from Pradodesign A Seamstress’s Autobiographical Text Embroidered Onto Her 19th-Century Straightjacket
German seamstress Agnes Richter (1844–1918) was a patient at the Heidelberg Psychiatric Clinic during the 1890s. While held at the asylum she would densely embroider her standard issue straightjacket, stitching the object with words, phrases, and diaristic entries in deutsche schrift, an old German script. The layers of language make it difficult to distinguish a beginning or end to the writing, and only fragmented phrases have been deciphered from the jacket such as “I am not big,” “I wish to read,” and “I plunge headlong into disaster.”
The object is a part of the Prinzhorn Collection at the University of Heidelberg Psychiatric Clinic, named after collector and psychiatrist Hans Prinzhorn. The collection contains over 5,000 paintings, wooden sculptures, sketches, and other art-based ephemera from patients at the hospital, collected by the psychiatrist during the early 20th-century. This vast collection of work made by psychiatric patients has had a major influence on a modern understanding of “outsider art,” or the artwork created by self-taught artists who have had little to no contact with the mainstream art world.
Over a century later, the jacket remains a powerful item, a lasting object that showcases how one woman transformed a sterile and impersonal garment into a rich record of her life’s journey. (via #WOMENSART)
Left image via This Is Not Modern Art tumblr, right image via The Lulubird
via The Lulubird
from Pradodesign Breaking: Active shooter reported at YouTube HQ
Reports of an active shooter at YouTube’s San Bruno, CA headquarters have been reported on social media.
Active shooter at YouTube HQ. Heard shots and saw people running while at my desk. Now barricaded inside a room with coworkers.
— Vadim Lavrusik (@Lavrusik) April 3, 2018
We will update this story as we learn more.
from Pradodesign Spotify traded down 10% on first day, achieved $26.6 billion market cap
Spotify is done with its long-awaited “direct listing” experiment. The music streaming company went public without the IPO.
After completing its first trade halfway through the day at $165.90, Spotify fell to $149.60. It was a down day on the stock market, but at a $26.6 billion market cap, it’s up from the private market trading that happened in the months leading up to the IPO.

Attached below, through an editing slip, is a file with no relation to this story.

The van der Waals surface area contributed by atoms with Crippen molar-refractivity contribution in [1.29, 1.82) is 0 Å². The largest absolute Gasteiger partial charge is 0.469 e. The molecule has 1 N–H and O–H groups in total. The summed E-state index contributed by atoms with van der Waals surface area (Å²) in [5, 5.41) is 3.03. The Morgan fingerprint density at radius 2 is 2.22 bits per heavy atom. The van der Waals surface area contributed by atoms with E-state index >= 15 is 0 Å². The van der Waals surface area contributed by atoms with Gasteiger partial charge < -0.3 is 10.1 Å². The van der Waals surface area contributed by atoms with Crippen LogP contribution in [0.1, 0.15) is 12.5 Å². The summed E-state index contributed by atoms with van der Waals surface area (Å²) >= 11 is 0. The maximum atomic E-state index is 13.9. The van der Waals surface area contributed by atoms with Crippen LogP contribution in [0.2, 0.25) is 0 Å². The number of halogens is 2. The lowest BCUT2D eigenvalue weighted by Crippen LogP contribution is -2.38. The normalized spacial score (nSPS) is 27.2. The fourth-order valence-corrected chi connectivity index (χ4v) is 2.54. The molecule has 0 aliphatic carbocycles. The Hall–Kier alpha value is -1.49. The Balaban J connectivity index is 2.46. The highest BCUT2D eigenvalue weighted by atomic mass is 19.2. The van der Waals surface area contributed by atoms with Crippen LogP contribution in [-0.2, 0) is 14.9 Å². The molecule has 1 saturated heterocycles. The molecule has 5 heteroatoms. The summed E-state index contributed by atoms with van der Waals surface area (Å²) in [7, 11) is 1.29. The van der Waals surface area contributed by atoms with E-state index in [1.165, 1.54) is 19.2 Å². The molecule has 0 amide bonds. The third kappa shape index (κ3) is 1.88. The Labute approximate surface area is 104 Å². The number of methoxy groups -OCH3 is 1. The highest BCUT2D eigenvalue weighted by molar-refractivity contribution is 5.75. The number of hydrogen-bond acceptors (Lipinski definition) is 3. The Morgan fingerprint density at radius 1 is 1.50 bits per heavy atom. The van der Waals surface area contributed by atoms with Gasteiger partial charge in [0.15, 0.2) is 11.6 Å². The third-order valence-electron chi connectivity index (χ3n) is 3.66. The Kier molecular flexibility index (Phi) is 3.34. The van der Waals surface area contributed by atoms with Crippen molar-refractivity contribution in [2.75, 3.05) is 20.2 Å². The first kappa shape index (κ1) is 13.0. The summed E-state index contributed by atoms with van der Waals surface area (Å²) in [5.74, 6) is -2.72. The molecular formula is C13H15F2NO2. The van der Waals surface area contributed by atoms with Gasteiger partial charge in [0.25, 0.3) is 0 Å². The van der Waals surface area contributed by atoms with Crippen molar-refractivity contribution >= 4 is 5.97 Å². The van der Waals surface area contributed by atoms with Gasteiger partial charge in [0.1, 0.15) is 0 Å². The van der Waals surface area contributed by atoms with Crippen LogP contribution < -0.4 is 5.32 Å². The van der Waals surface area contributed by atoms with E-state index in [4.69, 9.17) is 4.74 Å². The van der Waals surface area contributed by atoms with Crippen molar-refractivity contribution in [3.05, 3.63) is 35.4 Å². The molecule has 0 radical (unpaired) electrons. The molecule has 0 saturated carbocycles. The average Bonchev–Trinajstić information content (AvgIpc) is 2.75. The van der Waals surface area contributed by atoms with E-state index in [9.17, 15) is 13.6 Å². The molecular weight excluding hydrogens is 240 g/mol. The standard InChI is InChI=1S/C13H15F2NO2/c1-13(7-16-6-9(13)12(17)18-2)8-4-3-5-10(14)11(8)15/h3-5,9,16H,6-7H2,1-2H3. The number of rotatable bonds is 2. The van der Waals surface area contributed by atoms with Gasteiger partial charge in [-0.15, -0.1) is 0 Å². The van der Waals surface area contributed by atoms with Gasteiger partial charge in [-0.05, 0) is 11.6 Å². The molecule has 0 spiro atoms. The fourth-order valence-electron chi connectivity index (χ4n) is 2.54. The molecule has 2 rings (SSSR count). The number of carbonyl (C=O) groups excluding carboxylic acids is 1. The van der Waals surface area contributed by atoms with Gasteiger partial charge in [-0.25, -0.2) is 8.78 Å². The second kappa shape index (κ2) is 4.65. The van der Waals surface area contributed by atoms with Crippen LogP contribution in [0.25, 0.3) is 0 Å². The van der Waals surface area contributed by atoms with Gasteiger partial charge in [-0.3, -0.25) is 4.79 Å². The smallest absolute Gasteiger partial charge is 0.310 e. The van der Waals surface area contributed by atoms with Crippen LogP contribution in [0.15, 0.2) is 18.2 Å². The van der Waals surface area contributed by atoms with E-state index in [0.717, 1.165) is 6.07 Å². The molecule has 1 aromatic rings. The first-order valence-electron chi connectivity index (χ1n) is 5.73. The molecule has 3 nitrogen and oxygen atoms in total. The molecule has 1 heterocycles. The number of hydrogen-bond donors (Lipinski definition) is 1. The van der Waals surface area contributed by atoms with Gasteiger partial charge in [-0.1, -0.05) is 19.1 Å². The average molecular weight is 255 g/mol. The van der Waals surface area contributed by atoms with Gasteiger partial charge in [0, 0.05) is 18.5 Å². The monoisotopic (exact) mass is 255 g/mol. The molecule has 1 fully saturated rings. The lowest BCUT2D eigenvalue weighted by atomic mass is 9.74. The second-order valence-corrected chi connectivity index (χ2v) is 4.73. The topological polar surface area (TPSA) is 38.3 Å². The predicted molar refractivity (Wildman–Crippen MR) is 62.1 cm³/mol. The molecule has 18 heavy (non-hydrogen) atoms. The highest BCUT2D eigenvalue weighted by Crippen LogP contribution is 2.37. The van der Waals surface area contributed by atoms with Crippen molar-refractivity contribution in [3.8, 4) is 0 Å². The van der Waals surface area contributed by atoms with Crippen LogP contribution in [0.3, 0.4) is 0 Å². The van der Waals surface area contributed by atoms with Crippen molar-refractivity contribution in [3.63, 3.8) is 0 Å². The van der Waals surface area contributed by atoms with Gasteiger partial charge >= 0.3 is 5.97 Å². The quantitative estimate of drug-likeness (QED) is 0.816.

The top end of that range, $132, was used as a “reference point,” valuing the company at $23.5 billion. Since there was no IPO price, that demarcation is being used to say that Spotify traded up about 13% on its first day.
Yet while it achieved a desirable market cap, some on Wall Street are puzzled as to why Spotify would want to go public without raising money.
One myth that’s been floating around is that Spotify did this to avoid paying bankers. In fact, they worked with Morgan Stanley, Goldman Sachs and Allen & Co. in the lead up to the debut.
They did not eliminate the investment banks, but they did manage to avoid the dreaded “lock-up” expiration, which is when most employees and insiders are allowed to sell shares. This is usually about six months after an IPO.
Some are wondering if Spotify’s debut will be replicated in the future.
“The direct listing is really interesting as a potential roadmap for future companies because the price that Spotify now trades it as a real price without any of the distortions which come from a lockup or a banker-managed process,” said Chi-Hua Chen, managing partner at Goodwater Capital. Chen invested in Spotify when he was at Kleiner Perkins. He believes that “the price is as real an expression of the value of the company as possible, which makes it an interesting case study for future companies moving into the public markets.”
Apart from the change in process, this debut also felt different from IPOs because there was no celebration. There was no bell-ringing and no Spotify employees cheering from the floor.
Outside the New York Stock Exchange, there was a Spotify banner to commemorate the event. And next to it, there was a Swiss flag meant to honor them. The only problem is, Spotify is Swedish.
from Pradodesign Why 2018 will be the year apps go to the edge
If you’re running a software company today, it’s almost a foregone conclusion that most or all of your apps will run in the cloud. Likely Amazon or Google’s. It’s hard to imagine that this wasn’t always the case, but there are still some late adopters migrating their own physical data centers into managed ones. And, as with all trends in technology, this too shall pass. Just when you were getting comfortable with containers and auto-scaling, a new architecture emerges, swinging the pendulum back to a truly distributed world.
What’s wrong with the cloud?
A typical self-driving car generates up to 100MB of data per second from a combination of cameras, LIDARs, accelerometers and on-board computers. That data needs to be processed nearly instantly to keep the car on the road. With so much data to sift through, the current generation of cellular networks can’t keep up. By the time data arrives in the cloud, it will be too late. Instead, data needs to be processed as close to the sensors as possible, directly at the edge of networks, on the cars themselves.